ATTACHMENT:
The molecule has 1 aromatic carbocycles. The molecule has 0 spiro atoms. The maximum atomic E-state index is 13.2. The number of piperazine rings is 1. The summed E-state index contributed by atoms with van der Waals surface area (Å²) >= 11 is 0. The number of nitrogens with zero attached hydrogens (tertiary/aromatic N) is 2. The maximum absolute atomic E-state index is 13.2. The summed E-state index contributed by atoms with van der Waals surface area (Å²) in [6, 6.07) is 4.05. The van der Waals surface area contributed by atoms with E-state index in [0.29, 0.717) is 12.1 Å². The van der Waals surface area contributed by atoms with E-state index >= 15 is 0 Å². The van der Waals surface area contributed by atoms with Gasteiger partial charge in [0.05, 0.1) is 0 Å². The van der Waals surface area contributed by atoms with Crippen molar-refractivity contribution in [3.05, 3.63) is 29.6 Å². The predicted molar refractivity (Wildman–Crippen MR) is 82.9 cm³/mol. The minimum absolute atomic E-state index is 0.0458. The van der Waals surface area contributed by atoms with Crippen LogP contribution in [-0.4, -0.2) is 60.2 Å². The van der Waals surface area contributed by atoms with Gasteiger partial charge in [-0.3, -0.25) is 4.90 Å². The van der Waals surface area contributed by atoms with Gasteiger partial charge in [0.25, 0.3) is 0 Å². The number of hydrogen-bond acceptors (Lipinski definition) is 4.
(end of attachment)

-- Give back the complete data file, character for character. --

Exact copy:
The molecule has 1 aromatic carbocycles. The molecule has 0 spiro atoms. The maximum atomic E-state index is 13.2. The number of piperazine rings is 1. The summed E-state index contributed by atoms with van der Waals surface area (Å²) >= 11 is 0. The number of nitrogens with zero attached hydrogens (tertiary/aromatic N) is 2. The maximum absolute atomic E-state index is 13.2. The summed E-state index contributed by atoms with van der Waals surface area (Å²) in [6, 6.07) is 4.05. The van der Waals surface area contributed by atoms with E-state index in [0.29, 0.717) is 12.1 Å². The van der Waals surface area contributed by atoms with E-state index >= 15 is 0 Å². The van der Waals surface area contributed by atoms with Gasteiger partial charge in [0.05, 0.1) is 0 Å². The van der Waals surface area contributed by atoms with Crippen molar-refractivity contribution in [3.05, 3.63) is 29.6 Å². The predicted molar refractivity (Wildman–Crippen MR) is 82.9 cm³/mol. The minimum absolute atomic E-state index is 0.0458. The van der Waals surface area contributed by atoms with Crippen LogP contribution in [-0.4, -0.2) is 60.2 Å². The van der Waals surface area contributed by atoms with Gasteiger partial charge in [-0.3, -0.25) is 4.90 Å². The van der Waals surface area contributed by atoms with Gasteiger partial charge in [0.25, 0.3) is 0 Å². The number of hydrogen-bond acceptors (Lipinski definition) is 4.